Site Downtime Post-Mortem

This morning we had an unexpected outage of Analytics SEO. By the time I’d received the “system down” text message, done a quick ping and ssh test to the main web server, and got on the phone to our hosting provider, they had already got on the case, having been alerted by their own internal monitoring systems.

Within eight minutes they had the server back up, and the site was running nicely again – good work Darren at TSO Hosting!


The next stage was working out what caused the outage so we can prevent it from happening again. This was made massively easier by our recent decision to invest in New Relic monitoring software. The first thing we checked was the overall health of the web server over the last week:

This clearly shows that our CPU, disk and network utilisation are all pretty healthy – the failure was caused by running out of memory. We can also see that in normal operation we have plenty of memory – typical utilisation is around 30-40%. Something changed around 08:00 on the 19th which caused that to change, and caused our memory usage to gradually climb throughout the day, run out of physical memory around 23:00 and start swapping, then finally fail completely around 10:00 today.

The next chart to check was to see what Apache was doing:

So we can now see that the server ran out of memory because the number of running Apache instances rose from the usual 20 or so up to over 100, exhasting the available physical server memory. But what caused the number of Apache processes to go up?

There are two likely explanations:

  1. we started receiving substantially more page requests
  2. it started to take us much longer than usual to respond to page requests

Google Analytics could give us a quick answer to the first question, but an increase in traffic in this pattern looks more like a denial of service attack than organic growth – we haven’t done any significant marketing activity in the last few days which could account for this. If this was the case, then the additional requests probably wouldn’t show up in Google Analytics.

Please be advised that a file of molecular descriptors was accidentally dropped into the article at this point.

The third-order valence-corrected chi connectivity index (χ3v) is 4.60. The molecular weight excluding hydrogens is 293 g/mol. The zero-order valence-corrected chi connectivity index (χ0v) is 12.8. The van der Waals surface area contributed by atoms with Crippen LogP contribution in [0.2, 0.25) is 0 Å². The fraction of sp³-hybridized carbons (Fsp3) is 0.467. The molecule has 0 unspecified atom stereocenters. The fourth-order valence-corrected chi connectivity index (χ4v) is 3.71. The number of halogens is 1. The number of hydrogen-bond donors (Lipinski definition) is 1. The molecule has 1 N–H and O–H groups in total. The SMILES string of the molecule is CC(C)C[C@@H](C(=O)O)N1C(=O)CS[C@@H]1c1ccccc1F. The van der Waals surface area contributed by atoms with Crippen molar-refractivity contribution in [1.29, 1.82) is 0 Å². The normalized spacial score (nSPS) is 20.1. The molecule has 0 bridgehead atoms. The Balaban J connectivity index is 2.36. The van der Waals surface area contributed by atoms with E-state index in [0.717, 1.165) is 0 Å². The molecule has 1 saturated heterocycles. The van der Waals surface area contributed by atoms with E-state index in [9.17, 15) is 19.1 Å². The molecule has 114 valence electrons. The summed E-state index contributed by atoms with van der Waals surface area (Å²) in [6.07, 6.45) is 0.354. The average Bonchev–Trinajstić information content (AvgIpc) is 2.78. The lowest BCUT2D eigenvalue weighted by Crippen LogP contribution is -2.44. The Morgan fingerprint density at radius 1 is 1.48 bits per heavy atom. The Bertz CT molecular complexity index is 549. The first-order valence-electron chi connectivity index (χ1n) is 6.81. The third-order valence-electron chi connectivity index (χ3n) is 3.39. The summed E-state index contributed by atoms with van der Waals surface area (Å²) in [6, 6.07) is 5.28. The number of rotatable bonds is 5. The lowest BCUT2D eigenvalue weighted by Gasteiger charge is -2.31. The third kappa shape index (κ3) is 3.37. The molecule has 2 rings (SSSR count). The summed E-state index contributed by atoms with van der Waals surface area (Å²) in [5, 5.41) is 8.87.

Analysis of the raw Apache log file using AwStats showed that the request pattern hadn’t changed significantly, which led us to conclude that something must have happened to the response times. This led us to the next interesting chart:

This chart shows the same pattern in terms of memory usage – Apache remains consistently low for most of the week, then shows a steady climb up to failure. The memory usage of our other processes on that server remain pretty stable. The CPU consumer chart shows something really interesting though – the node process (node.js, which we use to generate our nice-looking Highcharts-based charts on the server for inclusion in downloadable PDF and PowerPoint reports) showed a massive increase in CPU utilisation, which never dropped back down.

This led us to our hypothesis about the cause of the failure:

  1. something went wrong in node.js which caused it to increase CPU utilisation and lock up
  2. when users requested reports, or we generated a scheduled report, the Apache process would request a chart from node.js
  3. node.js wouldn’t respond
  4. because we request these charts using curl with no timeout set, the Apache process would wait indefinitely for a response which never came
  5. as other users continued to use the site, and more reports were requested, the number of Apache processes continued to grow until the server failed

Once we had our hypothesis, the actions to prevent a recurrence are pretty obvious:

  1. put a timeout on the curl requests to node.js
  2. implement a nightly restart of node.js, and a nightly graceful restart of Apache
  3. set up an alert on memory usage so that we know when usage reaches a high level, not when it reaches a critical level!

By: Mark Bennett

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